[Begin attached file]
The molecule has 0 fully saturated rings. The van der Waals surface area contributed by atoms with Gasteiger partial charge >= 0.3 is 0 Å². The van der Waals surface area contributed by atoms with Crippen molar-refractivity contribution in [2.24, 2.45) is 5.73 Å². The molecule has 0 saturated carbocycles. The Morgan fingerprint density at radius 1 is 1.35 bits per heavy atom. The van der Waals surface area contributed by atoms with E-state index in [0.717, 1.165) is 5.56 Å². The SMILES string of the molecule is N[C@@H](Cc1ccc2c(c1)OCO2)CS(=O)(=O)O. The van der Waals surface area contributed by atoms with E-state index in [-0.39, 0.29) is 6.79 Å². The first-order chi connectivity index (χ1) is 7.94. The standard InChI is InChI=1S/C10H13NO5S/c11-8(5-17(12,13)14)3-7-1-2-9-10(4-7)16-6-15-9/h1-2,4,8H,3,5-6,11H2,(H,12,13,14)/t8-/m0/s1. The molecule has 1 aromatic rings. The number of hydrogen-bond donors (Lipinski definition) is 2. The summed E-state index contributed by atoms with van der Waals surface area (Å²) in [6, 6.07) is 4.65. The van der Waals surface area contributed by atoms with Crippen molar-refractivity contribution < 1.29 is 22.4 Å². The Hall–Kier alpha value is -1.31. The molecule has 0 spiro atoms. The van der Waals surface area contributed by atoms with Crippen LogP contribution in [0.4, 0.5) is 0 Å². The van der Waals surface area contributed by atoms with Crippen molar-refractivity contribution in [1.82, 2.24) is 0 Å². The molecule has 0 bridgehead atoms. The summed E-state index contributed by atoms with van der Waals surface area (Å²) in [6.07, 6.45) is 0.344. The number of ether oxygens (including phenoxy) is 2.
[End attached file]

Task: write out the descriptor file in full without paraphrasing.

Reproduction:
The molecule has 0 fully saturated rings. The van der Waals surface area contributed by atoms with Gasteiger partial charge >= 0.3 is 0 Å². The van der Waals surface area contributed by atoms with Crippen molar-refractivity contribution in [2.24, 2.45) is 5.73 Å². The molecule has 0 saturated carbocycles. The Morgan fingerprint density at radius 1 is 1.35 bits per heavy atom. The van der Waals surface area contributed by atoms with E-state index in [0.717, 1.165) is 5.56 Å². The SMILES string of the molecule is N[C@@H](Cc1ccc2c(c1)OCO2)CS(=O)(=O)O. The van der Waals surface area contributed by atoms with E-state index in [-0.39, 0.29) is 6.79 Å². The first-order chi connectivity index (χ1) is 7.94. The standard InChI is InChI=1S/C10H13NO5S/c11-8(5-17(12,13)14)3-7-1-2-9-10(4-7)16-6-15-9/h1-2,4,8H,3,5-6,11H2,(H,12,13,14)/t8-/m0/s1. The molecule has 1 aromatic rings. The number of hydrogen-bond donors (Lipinski definition) is 2. The summed E-state index contributed by atoms with van der Waals surface area (Å²) in [6, 6.07) is 4.65. The van der Waals surface area contributed by atoms with Crippen molar-refractivity contribution < 1.29 is 22.4 Å². The Hall–Kier alpha value is -1.31. The molecule has 0 spiro atoms. The van der Waals surface area contributed by atoms with Crippen LogP contribution in [0.4, 0.5) is 0 Å². The van der Waals surface area contributed by atoms with Crippen molar-refractivity contribution in [1.82, 2.24) is 0 Å². The molecule has 0 bridgehead atoms. The summed E-state index contributed by atoms with van der Waals surface area (Å²) in [6.07, 6.45) is 0.344. The number of ether oxygens (including phenoxy) is 2.